FIG. 2 is an illustration of the dielectric resonator and transmission line portion of FIG. 1 wherein a lower frequency (larger diameter) dielectric element is used for the coupling process;
FIG. 3a illustrates the voltage waveform of a sine wave signal as applied to the step recovery diode of FIG. 1;
FIG. 3b is a current waveform of the signal applied to the step recovery diode; and
FIG. 4 is a typical spectrum display of a comb generator such as used in the present invention and which spectrum of frequencies would be contained in the signal waveform of FIG. 3a.
In FIG. 1 a sine wave signal F1 is input on lead 10 and passed through a capacitor 12 to a junction point 14. A resistor 16 and a variable capacitor 18 along with a fixed capacitor 20 are all connected in parallel between junction point 14 and ground 22. A coil or inductance 24 is connected between junction point 14 and a junction point 26. A further variable capacitor 28 is connected between junction point 26 and ground 22. The components 12 through 28 constitute an impedance matching circuit and is designated as dash line block 30. A capacitor 32 is also connected between junction point 26 and ground 22, although outside the box 30, since it actually constitutes a part of a comb generating circuit comprising in addition an inductance 34 and a step recovery diode 36 connected as shown. A junction point 38 between the inductance 34 and the step recovery diode 36 provides an input to a first microstrip transmission line generally designated as 40 which is coupled to a second transmission line 42 by a dielectric resonator generally designated as 44. A resistor 46 is connected between ground 22 and an input of microstrip transmission line 42. Microstrip transmission line 42 has a signal output lead 48.
In FIG. 2 a portion is shown of FIG. 1 which illustrates the only change necessary in FIG. 1 to obtain a different output frequency from the circuit of FIG. 1. In FIG. 2 the identical components such as transmission lines 40 and 42 and the output 48 are numbered identically while a physically different size dielectric resonator is given the general designation 50. If the rest of the parameters remain the same, a dielectric resonator resonates at lower frequencies as a function of increases in diameter. Thus, using the larger diameter disk 50 in place of the original disk 44 of FIG. 1, will produce a multiplier having a lower output frequency.
In FIG. 3a a waveform is shown indicative of the voltage across diode 36 of FIG. 1. Waveform FIG. 3b is indicative of the current passing through the diode 36.
The waveform spectrum of the signals of FIG. 3a or 3b are illustrated in FIG. 4 with the leftmost vertical line being the base frequency and the remaining lines to the right indicating the subsequent harmonics of the base frequency and their relative amplitudes for one embodiment of a comb generator. From this presentation in FIG. 4, it may be ascertained that a single comb generator produces components of many different frequencies from a single base frequency sine wave signal. The number of harmonics of discernable amplitude that are obtained are a function of the steepness of the pulse of FIG. 3a.
A sine wave signal is applied at the input 10 of FIG. 1 and after passing through the matching circuit is applied to the step recovery diode 36. The resistor 16 in the matching circuit 30 provides a DC path for diode currents to flow.
The transmission line element 40 acts as an open-ended transmission line wherein the energy of signals which reach the end are reflected back to the source. The resonator 44 also acts to reflect some of the signals which have a frequency other than the resonant frequency of the resonator 44. The position from beginning to end of the dielectric resonator 44, as compared to the length of the transmission line element 40, affects the phase at which the harmonic signals are returned to the source diode 36. By adjusting the dielectric resonator from left to right, a point of maximum coupling may be ascertained by measuring the power output from lead 48. The dielectric resonator only couples the signals from transmission element 40 to 42 that occur at the natural resonant frequency of element 44. However, by adjusting the position of element 44 from left to right on transmission line 40, the signals can be reflected in such a manner as to contribute energy to the desired frequency when received by the step recovery diode 36.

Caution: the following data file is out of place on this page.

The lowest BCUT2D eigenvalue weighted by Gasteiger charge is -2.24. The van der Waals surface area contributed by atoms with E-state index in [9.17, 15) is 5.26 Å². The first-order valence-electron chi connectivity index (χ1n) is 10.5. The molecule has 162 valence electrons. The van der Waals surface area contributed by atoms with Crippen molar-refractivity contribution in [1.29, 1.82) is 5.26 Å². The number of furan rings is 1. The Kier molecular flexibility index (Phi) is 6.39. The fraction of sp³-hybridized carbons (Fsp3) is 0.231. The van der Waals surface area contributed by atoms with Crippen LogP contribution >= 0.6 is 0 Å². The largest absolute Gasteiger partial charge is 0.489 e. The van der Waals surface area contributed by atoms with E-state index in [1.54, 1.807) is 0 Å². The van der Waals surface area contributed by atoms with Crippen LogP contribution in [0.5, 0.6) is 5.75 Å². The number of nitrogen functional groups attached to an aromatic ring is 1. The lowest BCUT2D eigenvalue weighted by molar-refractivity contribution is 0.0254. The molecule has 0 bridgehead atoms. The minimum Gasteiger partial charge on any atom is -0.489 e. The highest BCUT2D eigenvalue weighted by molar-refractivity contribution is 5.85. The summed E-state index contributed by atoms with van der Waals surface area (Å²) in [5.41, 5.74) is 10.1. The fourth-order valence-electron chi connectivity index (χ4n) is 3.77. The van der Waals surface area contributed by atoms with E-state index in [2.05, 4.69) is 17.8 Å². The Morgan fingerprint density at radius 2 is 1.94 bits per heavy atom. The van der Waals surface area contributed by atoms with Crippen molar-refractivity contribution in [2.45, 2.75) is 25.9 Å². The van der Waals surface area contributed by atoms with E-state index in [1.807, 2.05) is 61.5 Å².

For the most efficient design, the original circuit used a spacing between the transmission elements 40 and 42 such that their center lines were a distance apart equal to the diameter of the highest frequency dielectric resonator to be used in the circuit. The dielectric element 44 is shown as being slightly less than the distance between center lines of transmission elements 40 and 42 since the coupling will still take place but merely not be as efficient as if the element 44 were at least a diameter equal to the distance between center lines of transmission lines 40 and 42.
To obtain lower frequencies at the output 48, the dielectric element 44 is replaced by a different dielectric resonator. An example is shown in FIG. 2 where element 50 is of a much larger diameter and is placed in a different horizontal position with respect to the beginning and end of transmission element 40 to maximize the output at 48.
In one embodiment of the invention, the element 44 provided an eighteen gigahertz output frequency with a one gigahertz sine wave applied at F1. The embodiment shown in FIG. 2 provided a ten gigahertz output with the only change being the dielectric elements 44 being replaced by element 50. Dielectric resonator elements can be obtained from many sources, one source is from a company by the name of muRata Erie, North America, Inc.
Although typically the dielectric resonators would be juxtaposed the transmission line elements as close as possible for maximum output, the resonators can be spaced from the transmission lines 40 and 42 to adjust the amplitude of the output to some lesser value.
If further line tuning of the resonant frequency output signal amplitude is required after the resonator is attached to the transmission lines, any of several prior art approaches may be used such as a tuning screw. Such fine tuning would typically be preferable to removing and reattaching the resonator in a more nearly correct signal amplitude position.
As previously indicated, the prior art approach has been to design a different cavity or other signal discrimination means for each different output frequency to be obtained from a given generalized type of circuit. The present invention is able to use the circuit in its identical format for each of many different harmonic frequencies by merely selecting a different dielectric resonator and positioning it across the two transmission lines for appropriate coupling and phasing to obtain different output frequencies. This greatly simplifies the design of a signal multiplier as well as drastically reducing the space required for same.